One of the most hopeful developments I heard about came from Elliott, who runs the Polish version of Limmud — the annual conferences that are popping up wherever Jews want to learn, a worldwide movement run largely by young volunteers.
Limmud in Poland is so popular that this year’s session in late November sold out in six hours. Eight hundred people were expected, demonstrating a tremendous hunger for learning and connection. The theme: What it means to be a Jew. “The identity problems have always been there,” Elliot said, “but we’ve never talked about them. It’s like a therapy session.”
This Jewish awakening is accompanied by a wave of philo-Semitism that may be well intentioned, but left me feeling objectified. On Szeroka Street in Kazimierz, the Jewish quarter in Krakow, rows of restaurants broadcast a kind of Jewish-Israeli kitsch. “Hummus and happiness,” a place called Hamsa advertised. One of the eateries served “Jewish-style” pork.
There are now Jewish studies programs in universities all around Poland, mostly taught by non-Jewish scholars to non-Jewish students, and I know I should feel proud and even honored by this sincere interest. After all, the Forum for Dialogue was begun by Andrzej Folwarczny, whose grandfather, a Lutheran minister, was sent to Dachau. Ornstein said that every Shabbat at the Krakow JCC, about 50 non-Jewish volunteers serve the kosher chicken and clear the plates.
Can non-Jews be tasked with transmitting Jewish culture? Is that sustainable? Poland is host to a huge experiment. At this point, outcome unknown.
Hilda Chazanovitz stood in front of Rynek 16, facing the old square of Radom, a city of about 200,000 people in central Poland. The building was being restored, so its façade was shrouded with construction materials. Only a curved window above the door hinted at what had been.
We had stopped in Radom to view firsthand the remarkable educational program that the Forum runs with students from the local high school. We stopped there, too, because of Chazanovitz’s painful connection to that very place on Rynek Street.
An accomplished marketing and nonprofit executive in New York, Chazanovitz waited many years to make this journey, not at all sure what it would bring. Her mother was one of six children raised in that building; only three survived, she after years in forced labor and concentration camps. Her father came from a nearby town, and survived Buchenwald and Auschwitz.
“I am struck by issues of silence,” she told me afterwards. “The Poles have not had the conversation about their past. Growing up, we didn’t have that conversation in our house, either.”
Now the silence is gradually evaporating. In Radom, that is thanks to the Forum.
The Forum works in 130 cities and towns throughout Poland to engage high school students in voluntary research about the Jewish history beneath their feet. Guided by Forum-trained educators, the students unearth the past and then present their findings on walking tours to townspeople and visitors.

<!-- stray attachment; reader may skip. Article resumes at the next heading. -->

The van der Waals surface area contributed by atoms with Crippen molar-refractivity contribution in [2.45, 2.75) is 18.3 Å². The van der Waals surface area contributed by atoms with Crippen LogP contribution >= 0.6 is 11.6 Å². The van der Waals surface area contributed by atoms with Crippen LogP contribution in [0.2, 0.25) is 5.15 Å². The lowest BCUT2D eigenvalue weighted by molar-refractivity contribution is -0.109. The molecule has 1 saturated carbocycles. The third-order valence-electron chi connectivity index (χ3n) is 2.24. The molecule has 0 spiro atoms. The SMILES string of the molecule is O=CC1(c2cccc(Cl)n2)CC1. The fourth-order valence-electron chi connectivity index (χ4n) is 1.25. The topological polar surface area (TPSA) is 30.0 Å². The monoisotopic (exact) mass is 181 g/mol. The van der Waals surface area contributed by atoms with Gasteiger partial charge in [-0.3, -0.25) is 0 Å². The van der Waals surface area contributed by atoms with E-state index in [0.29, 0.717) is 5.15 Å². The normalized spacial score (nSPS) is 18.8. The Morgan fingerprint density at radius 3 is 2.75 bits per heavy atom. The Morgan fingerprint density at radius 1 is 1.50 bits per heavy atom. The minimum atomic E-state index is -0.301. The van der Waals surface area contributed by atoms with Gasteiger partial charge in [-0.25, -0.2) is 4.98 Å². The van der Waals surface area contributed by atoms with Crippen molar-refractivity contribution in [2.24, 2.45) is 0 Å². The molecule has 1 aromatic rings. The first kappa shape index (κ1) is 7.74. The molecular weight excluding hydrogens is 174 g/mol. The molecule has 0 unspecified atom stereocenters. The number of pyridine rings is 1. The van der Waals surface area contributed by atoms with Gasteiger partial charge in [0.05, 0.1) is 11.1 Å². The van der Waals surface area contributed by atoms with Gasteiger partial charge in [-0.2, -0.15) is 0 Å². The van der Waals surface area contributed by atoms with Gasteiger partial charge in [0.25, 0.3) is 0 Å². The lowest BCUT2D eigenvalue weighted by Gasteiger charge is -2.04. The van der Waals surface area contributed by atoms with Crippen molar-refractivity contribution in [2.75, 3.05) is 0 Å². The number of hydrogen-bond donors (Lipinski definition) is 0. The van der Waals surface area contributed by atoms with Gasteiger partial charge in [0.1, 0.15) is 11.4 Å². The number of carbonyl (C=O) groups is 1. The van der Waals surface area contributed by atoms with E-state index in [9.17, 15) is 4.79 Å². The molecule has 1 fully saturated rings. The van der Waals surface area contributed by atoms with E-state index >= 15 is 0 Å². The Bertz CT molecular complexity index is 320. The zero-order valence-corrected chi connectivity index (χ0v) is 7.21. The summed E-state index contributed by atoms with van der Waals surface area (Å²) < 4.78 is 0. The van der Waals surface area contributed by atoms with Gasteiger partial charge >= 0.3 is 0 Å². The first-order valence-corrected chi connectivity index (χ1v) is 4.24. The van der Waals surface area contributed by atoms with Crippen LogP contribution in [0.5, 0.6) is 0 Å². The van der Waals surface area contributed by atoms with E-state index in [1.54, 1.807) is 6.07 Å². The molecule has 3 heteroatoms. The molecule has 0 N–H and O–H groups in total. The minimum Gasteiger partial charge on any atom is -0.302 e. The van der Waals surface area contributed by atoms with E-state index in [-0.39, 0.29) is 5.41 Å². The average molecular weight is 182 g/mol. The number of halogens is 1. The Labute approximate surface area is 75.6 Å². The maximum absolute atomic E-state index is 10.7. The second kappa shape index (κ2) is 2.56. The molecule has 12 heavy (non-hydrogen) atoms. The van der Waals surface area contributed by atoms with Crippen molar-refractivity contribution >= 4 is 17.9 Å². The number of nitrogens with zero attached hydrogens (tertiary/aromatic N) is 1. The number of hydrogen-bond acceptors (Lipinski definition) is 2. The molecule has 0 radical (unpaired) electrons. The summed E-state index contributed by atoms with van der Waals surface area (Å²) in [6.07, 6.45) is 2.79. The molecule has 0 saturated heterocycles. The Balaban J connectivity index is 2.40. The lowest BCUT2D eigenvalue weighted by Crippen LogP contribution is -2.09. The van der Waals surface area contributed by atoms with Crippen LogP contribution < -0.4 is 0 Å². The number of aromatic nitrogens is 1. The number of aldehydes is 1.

“I didn’t know anything about Jewish here,” Agata Filipczak, 17, told me as we left the Kopernik School, along with about 20 of her fellow students on a brisk afternoon. “We learn about Jewish in all of Poland, about Auschwitz and Hitler, but nothing about the Jews of Radom. It was strange to think that Jews were living here. It was a big shock for me. You were very important for 400 years and now you are gone. Very sad.”
At each spot that the students stopped to make a brief presentation, it felt as if we were chasing ghosts. In a backyard courtyard was the fading remnant of a sign that advertised a kosher restaurant and hotel. At a pretty square was the place where Jewish residents were rounded up before deportation to Treblinka. The synagogue, gone. (Someone actually built a small replica of it.) There were two ghettos in Radom, their walls now a faint memory.
Through the students’ research, we learned that the street near Chazanovitz’s mother’s home hosted a tailor, a bakery, a dry cleaner, a brewery and a clothing store. Once a vibrant commercial district, it is now boarded up, covered with soot and graffiti, awaiting refurbishment and radiating gloom as dusk fell.
Our tour ended, almost defiantly, in a plaza that during the Nazi occupation bore Adolf Hitler’s name. It’s now a lively thoroughfare filled with shops and restaurants, an elegant fountain, and strollers taking in the pleasant evening. Music blared from a nearby café as Chazanovitz addressed the students.
“Thank you for giving me a much more positive story about Radom than I had before,” she told them. “I now have an appreciation for the wonderful life my family had before the war.”
The power of this educational exercise cannot be underestimated, not only because of the effect it has on the students’ consciousness, but also because of the legacy of facts and documentation they leave behind. Still, the tour made me angry.
As in so much of Poland, persecution of Jews didn’t begin with the Nazis. Centuries earlier, Radom was protected by a wall and a moat to keep out “dangerous people, wild animals and Jews,” we were told.
At other times, Jews were a central part of Radom’s life — 40% of the population in the 1920s — until they weren’t. If not for the Forum program, Agata and her classmates would have never met a Jew. They don’t encounter black people, or brown people, or Asian people, either. Poland is determinedly homogenous, racially and religiously, unused to dealing with the Other. It may stave off social unrest, but at what cost?